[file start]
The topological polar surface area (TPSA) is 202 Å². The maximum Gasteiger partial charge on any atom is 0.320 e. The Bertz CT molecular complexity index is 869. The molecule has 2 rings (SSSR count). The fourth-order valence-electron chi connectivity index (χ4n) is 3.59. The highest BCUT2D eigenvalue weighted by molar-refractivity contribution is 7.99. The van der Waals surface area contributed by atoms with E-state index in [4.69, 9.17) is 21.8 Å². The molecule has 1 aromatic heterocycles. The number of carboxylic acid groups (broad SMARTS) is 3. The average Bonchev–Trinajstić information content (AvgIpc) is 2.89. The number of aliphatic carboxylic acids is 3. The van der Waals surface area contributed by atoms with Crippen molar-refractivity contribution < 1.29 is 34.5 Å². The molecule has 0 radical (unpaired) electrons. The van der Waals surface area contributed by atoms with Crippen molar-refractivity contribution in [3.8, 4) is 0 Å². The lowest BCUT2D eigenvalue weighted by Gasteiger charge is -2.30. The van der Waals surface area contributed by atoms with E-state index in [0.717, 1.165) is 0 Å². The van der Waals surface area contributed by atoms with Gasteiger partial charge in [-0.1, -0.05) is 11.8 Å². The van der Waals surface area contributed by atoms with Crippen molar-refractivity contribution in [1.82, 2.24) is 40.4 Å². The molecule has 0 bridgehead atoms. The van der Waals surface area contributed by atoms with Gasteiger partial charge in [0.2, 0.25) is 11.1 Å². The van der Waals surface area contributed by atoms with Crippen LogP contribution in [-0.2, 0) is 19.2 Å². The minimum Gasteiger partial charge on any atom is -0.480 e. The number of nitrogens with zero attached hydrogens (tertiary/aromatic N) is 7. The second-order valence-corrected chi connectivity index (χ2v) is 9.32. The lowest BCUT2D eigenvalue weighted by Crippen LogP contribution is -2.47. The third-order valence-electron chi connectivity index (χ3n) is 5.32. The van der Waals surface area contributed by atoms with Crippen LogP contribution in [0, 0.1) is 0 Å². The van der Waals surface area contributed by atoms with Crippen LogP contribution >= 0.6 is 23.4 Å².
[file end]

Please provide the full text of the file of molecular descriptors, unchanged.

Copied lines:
The topological polar surface area (TPSA) is 202 Å². The maximum Gasteiger partial charge on any atom is 0.320 e. The Bertz CT molecular complexity index is 869. The molecule has 2 rings (SSSR count). The fourth-order valence-electron chi connectivity index (χ4n) is 3.59. The highest BCUT2D eigenvalue weighted by molar-refractivity contribution is 7.99. The van der Waals surface area contributed by atoms with E-state index in [4.69, 9.17) is 21.8 Å². The molecule has 1 aromatic heterocycles. The number of carboxylic acid groups (broad SMARTS) is 3. The average Bonchev–Trinajstić information content (AvgIpc) is 2.89. The number of aliphatic carboxylic acids is 3. The van der Waals surface area contributed by atoms with Crippen molar-refractivity contribution < 1.29 is 34.5 Å². The molecule has 0 radical (unpaired) electrons. The van der Waals surface area contributed by atoms with Crippen molar-refractivity contribution in [3.8, 4) is 0 Å². The lowest BCUT2D eigenvalue weighted by Gasteiger charge is -2.30. The van der Waals surface area contributed by atoms with E-state index in [0.717, 1.165) is 0 Å². The van der Waals surface area contributed by atoms with Gasteiger partial charge in [-0.1, -0.05) is 11.8 Å². The van der Waals surface area contributed by atoms with Crippen molar-refractivity contribution in [1.82, 2.24) is 40.4 Å². The molecule has 0 bridgehead atoms. The van der Waals surface area contributed by atoms with Gasteiger partial charge in [0.2, 0.25) is 11.1 Å². The van der Waals surface area contributed by atoms with Crippen LogP contribution in [-0.2, 0) is 19.2 Å². The minimum Gasteiger partial charge on any atom is -0.480 e. The number of nitrogens with zero attached hydrogens (tertiary/aromatic N) is 7. The second-order valence-corrected chi connectivity index (χ2v) is 9.32. The lowest BCUT2D eigenvalue weighted by Crippen LogP contribution is -2.47. The third-order valence-electron chi connectivity index (χ3n) is 5.32. The van der Waals surface area contributed by atoms with Crippen LogP contribution in [0, 0.1) is 0 Å². The van der Waals surface area contributed by atoms with Crippen LogP contribution >= 0.6 is 23.4 Å².